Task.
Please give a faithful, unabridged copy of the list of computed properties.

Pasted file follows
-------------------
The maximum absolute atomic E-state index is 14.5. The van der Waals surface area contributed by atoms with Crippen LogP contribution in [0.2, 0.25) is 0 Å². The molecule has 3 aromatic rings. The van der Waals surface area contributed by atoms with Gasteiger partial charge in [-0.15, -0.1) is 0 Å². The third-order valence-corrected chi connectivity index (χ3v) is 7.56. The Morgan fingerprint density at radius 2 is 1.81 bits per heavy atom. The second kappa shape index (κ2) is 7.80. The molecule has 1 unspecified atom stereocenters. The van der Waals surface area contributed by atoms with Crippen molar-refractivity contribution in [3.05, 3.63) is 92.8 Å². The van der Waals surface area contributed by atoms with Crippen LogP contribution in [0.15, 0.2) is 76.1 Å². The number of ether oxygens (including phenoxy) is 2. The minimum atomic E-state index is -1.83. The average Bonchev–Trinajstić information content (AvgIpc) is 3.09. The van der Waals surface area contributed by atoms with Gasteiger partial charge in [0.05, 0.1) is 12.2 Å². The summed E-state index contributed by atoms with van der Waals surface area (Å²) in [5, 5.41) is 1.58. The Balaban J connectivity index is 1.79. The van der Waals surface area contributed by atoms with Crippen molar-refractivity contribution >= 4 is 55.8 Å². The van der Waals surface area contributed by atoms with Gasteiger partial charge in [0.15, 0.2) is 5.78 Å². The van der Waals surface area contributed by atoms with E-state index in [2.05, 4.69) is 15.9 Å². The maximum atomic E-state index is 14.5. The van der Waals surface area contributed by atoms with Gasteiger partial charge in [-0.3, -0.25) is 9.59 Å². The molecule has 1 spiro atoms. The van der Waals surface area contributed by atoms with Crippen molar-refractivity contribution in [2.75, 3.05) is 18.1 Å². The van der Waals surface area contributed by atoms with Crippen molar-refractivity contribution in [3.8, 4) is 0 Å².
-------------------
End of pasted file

The maximum absolute atomic E-state index is 14.5. The van der Waals surface area contributed by atoms with Crippen LogP contribution in [0.2, 0.25) is 0 Å². The molecule has 3 aromatic rings. The van der Waals surface area contributed by atoms with Gasteiger partial charge in [-0.15, -0.1) is 0 Å². The third-order valence-corrected chi connectivity index (χ3v) is 7.56. The Morgan fingerprint density at radius 2 is 1.81 bits per heavy atom. The second kappa shape index (κ2) is 7.80. The molecule has 1 unspecified atom stereocenters. The van der Waals surface area contributed by atoms with Crippen molar-refractivity contribution in [3.05, 3.63) is 92.8 Å². The van der Waals surface area contributed by atoms with Crippen LogP contribution in [0.15, 0.2) is 76.1 Å². The number of ether oxygens (including phenoxy) is 2. The minimum atomic E-state index is -1.83. The average Bonchev–Trinajstić information content (AvgIpc) is 3.09. The van der Waals surface area contributed by atoms with Gasteiger partial charge in [0.05, 0.1) is 12.2 Å². The summed E-state index contributed by atoms with van der Waals surface area (Å²) in [5, 5.41) is 1.58. The Balaban J connectivity index is 1.79. The van der Waals surface area contributed by atoms with Crippen molar-refractivity contribution >= 4 is 55.8 Å². The van der Waals surface area contributed by atoms with Gasteiger partial charge in [0.15, 0.2) is 5.78 Å². The van der Waals surface area contributed by atoms with E-state index in [2.05, 4.69) is 15.9 Å². The maximum atomic E-state index is 14.5. The van der Waals surface area contributed by atoms with Gasteiger partial charge in [-0.3, -0.25) is 9.59 Å². The molecule has 1 spiro atoms. The van der Waals surface area contributed by atoms with Crippen molar-refractivity contribution in [2.75, 3.05) is 18.1 Å². The van der Waals surface area contributed by atoms with Crippen molar-refractivity contribution in [3.8, 4) is 0 Å².